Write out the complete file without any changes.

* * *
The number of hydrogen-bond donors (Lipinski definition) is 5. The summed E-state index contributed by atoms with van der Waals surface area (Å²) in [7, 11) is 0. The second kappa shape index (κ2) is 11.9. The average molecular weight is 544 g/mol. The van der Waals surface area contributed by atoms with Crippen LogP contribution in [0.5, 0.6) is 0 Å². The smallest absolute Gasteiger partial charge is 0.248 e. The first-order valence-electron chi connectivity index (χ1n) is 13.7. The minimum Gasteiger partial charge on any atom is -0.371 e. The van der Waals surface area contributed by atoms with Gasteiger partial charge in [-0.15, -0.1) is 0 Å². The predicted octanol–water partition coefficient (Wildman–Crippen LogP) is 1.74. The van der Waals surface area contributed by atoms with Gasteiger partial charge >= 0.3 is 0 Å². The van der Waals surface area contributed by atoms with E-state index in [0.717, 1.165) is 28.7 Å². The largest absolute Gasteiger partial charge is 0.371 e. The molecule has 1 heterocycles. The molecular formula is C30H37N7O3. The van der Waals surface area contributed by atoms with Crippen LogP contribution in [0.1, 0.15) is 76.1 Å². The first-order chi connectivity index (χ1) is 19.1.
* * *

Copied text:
The number of hydrogen-bond donors (Lipinski definition) is 5. The summed E-state index contributed by atoms with van der Waals surface area (Å²) in [7, 11) is 0. The second kappa shape index (κ2) is 11.9. The average molecular weight is 544 g/mol. The van der Waals surface area contributed by atoms with Crippen LogP contribution in [0.5, 0.6) is 0 Å². The smallest absolute Gasteiger partial charge is 0.248 e. The first-order valence-electron chi connectivity index (χ1n) is 13.7. The minimum Gasteiger partial charge on any atom is -0.371 e. The van der Waals surface area contributed by atoms with Gasteiger partial charge in [-0.15, -0.1) is 0 Å². The predicted octanol–water partition coefficient (Wildman–Crippen LogP) is 1.74. The van der Waals surface area contributed by atoms with Gasteiger partial charge >= 0.3 is 0 Å². The van der Waals surface area contributed by atoms with E-state index in [0.717, 1.165) is 28.7 Å². The largest absolute Gasteiger partial charge is 0.371 e. The molecule has 1 heterocycles. The molecular formula is C30H37N7O3. The van der Waals surface area contributed by atoms with Crippen LogP contribution in [0.1, 0.15) is 76.1 Å². The first-order chi connectivity index (χ1) is 19.1.